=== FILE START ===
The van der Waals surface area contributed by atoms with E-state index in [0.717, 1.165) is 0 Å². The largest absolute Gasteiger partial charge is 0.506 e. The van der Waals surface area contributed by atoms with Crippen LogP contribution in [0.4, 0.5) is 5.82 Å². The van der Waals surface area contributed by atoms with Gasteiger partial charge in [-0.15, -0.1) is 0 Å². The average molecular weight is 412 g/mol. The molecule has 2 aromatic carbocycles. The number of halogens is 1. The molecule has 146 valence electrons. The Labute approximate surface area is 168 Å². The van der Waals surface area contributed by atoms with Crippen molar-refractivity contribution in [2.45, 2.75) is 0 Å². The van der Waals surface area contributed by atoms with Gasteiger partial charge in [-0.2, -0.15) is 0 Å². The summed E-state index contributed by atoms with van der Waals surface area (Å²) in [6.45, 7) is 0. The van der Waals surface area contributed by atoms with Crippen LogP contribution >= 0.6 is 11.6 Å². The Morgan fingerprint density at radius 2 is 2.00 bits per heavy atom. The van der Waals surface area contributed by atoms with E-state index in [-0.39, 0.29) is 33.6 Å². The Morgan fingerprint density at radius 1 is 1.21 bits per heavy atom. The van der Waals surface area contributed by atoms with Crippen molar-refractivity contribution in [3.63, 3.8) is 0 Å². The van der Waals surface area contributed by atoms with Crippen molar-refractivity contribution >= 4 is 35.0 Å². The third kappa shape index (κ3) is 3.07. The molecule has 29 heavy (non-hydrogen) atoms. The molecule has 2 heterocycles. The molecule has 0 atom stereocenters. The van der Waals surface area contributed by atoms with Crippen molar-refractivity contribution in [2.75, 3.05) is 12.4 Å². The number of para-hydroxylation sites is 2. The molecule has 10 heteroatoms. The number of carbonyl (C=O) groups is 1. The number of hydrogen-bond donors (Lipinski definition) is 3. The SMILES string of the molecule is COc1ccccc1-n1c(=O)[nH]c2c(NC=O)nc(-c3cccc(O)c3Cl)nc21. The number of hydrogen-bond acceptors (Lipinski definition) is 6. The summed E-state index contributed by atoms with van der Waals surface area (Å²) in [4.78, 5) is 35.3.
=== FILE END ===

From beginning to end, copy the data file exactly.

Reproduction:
The van der Waals surface area contributed by atoms with E-state index in [0.717, 1.165) is 0 Å². The largest absolute Gasteiger partial charge is 0.506 e. The van der Waals surface area contributed by atoms with Crippen LogP contribution in [0.4, 0.5) is 5.82 Å². The van der Waals surface area contributed by atoms with Gasteiger partial charge in [-0.15, -0.1) is 0 Å². The average molecular weight is 412 g/mol. The molecule has 2 aromatic carbocycles. The number of halogens is 1. The molecule has 146 valence electrons. The Labute approximate surface area is 168 Å². The van der Waals surface area contributed by atoms with Crippen molar-refractivity contribution in [2.45, 2.75) is 0 Å². The van der Waals surface area contributed by atoms with Gasteiger partial charge in [-0.2, -0.15) is 0 Å². The summed E-state index contributed by atoms with van der Waals surface area (Å²) in [6.45, 7) is 0. The van der Waals surface area contributed by atoms with Crippen LogP contribution >= 0.6 is 11.6 Å². The Morgan fingerprint density at radius 2 is 2.00 bits per heavy atom. The van der Waals surface area contributed by atoms with E-state index in [-0.39, 0.29) is 33.6 Å². The Morgan fingerprint density at radius 1 is 1.21 bits per heavy atom. The van der Waals surface area contributed by atoms with Crippen molar-refractivity contribution in [3.63, 3.8) is 0 Å². The van der Waals surface area contributed by atoms with Crippen molar-refractivity contribution >= 4 is 35.0 Å². The third kappa shape index (κ3) is 3.07. The molecule has 29 heavy (non-hydrogen) atoms. The molecule has 2 heterocycles. The molecule has 0 atom stereocenters. The van der Waals surface area contributed by atoms with Crippen molar-refractivity contribution in [2.75, 3.05) is 12.4 Å². The number of para-hydroxylation sites is 2. The molecule has 10 heteroatoms. The number of carbonyl (C=O) groups is 1. The number of hydrogen-bond donors (Lipinski definition) is 3. The SMILES string of the molecule is COc1ccccc1-n1c(=O)[nH]c2c(NC=O)nc(-c3cccc(O)c3Cl)nc21. The number of hydrogen-bond acceptors (Lipinski definition) is 6. The summed E-state index contributed by atoms with van der Waals surface area (Å²) in [4.78, 5) is 35.3.